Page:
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Fred Taral

Fred Taral
Occupation Jockey
Birthplace Oklahoma, United States
Birth date 1867
Death date 1925
Career wins 1,437
Major racing wins, honours & awards
Major racing wins
Ladies Handicap (1891, 1897)
Metropolitan Handicap (1892, 1894)
Spindrift Stakes (1892, 1897)
Belmont Futurity Stakes (1893)
Champagne Stakes (1893, 1894)
Matron Stakes (1893, 1894)
Withers Stakes (1893, 1894)
Brooklyn Handicap (1893, 1894, 1896)
Suburban Handicap (1894)
Travers Stakes (1894, 1897)
Preakness Stakes (1894, 1895)
Belmont Stakes (1895)
Gazelle Handicap (1896)
Kentucky Derby (1899)
Deutsches Derby (1909)
United States Racing Hall of Fame (1955)
Significant horses
Domino, Assignee, Henry of Navarre
Diablo, Belmar, Manuel

Fred Taral (1867 - 1925) was an American Hall of Fame jockey.

Taral began his career in racing in the 1880s at small racetracks in Oklahoma. By 1889 he was among the 24-member jockey colony at the Fair Grounds Race Course in New Orleans and competed in his first Kentucky Derby. In 1908 he left racing in the United States and for a time rode and trained in Germany where he rode Macdonald to victory in the 1909 Deutsches Derby. He returned home following the outbreak of World War I.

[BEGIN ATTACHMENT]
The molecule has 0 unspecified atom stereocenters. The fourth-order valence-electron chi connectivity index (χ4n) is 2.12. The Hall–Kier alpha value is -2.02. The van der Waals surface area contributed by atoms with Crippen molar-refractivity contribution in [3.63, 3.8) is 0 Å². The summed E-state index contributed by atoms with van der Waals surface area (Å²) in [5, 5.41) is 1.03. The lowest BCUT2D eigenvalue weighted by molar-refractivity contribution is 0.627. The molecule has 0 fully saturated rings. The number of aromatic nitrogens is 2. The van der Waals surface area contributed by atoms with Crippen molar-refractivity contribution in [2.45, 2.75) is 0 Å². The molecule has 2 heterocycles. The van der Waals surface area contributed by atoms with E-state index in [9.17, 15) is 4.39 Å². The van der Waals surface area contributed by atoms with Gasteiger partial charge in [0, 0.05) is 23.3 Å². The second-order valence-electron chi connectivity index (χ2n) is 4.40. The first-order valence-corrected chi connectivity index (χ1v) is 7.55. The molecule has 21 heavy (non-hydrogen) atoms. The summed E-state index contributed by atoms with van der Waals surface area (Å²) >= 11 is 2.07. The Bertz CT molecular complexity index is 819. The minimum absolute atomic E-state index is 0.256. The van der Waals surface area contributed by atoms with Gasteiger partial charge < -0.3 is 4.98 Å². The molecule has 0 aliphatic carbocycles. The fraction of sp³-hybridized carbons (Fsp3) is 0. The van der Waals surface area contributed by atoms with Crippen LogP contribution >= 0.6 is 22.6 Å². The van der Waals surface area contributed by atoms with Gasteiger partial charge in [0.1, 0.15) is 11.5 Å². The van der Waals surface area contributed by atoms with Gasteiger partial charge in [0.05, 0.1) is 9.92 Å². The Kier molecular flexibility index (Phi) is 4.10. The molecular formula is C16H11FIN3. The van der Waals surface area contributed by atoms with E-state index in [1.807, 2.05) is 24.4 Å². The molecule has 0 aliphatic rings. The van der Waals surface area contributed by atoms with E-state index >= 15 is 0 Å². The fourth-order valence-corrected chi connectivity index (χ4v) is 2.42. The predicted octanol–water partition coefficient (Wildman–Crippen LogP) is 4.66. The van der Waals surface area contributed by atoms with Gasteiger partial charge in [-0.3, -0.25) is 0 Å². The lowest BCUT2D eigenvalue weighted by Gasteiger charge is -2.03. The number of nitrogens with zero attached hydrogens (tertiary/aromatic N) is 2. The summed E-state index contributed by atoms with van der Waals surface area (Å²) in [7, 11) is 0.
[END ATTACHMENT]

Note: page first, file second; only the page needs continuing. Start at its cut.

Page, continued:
For owner James R. Keene, Taral rode future Hall of Famers Domino and Henry of Navarre. He also rode Domino against Henry of Navarre to a dead heat in an 1894 match race. On different horses, that year Taral won the New York Handicap Triple, capturing the Brooklyn Handicap, Metropolitan Handicap and the Suburban Handicap. In all, Taral won the Brooklyn Handicap on three occasions and the Metropolitan Handicap twice. He was also a two-time winner of the Travers, Champagne and Withers Stakes.

In the pre-Triple Crown era, Fred Taral had back-to-back wins in the Preakness Stakes. He first won it in 1894 aboard Assignee and in 1895 he won his second Preakness plus the Belmont Stakes with the colt Belmar. In 1899 he won the 1899 Kentucky Derby aboard Manuel.

Fred Taral died of pneumonia in 1925. He was part of the first group inducted in 1955, into the newly created United States Racing Hall of Fame.

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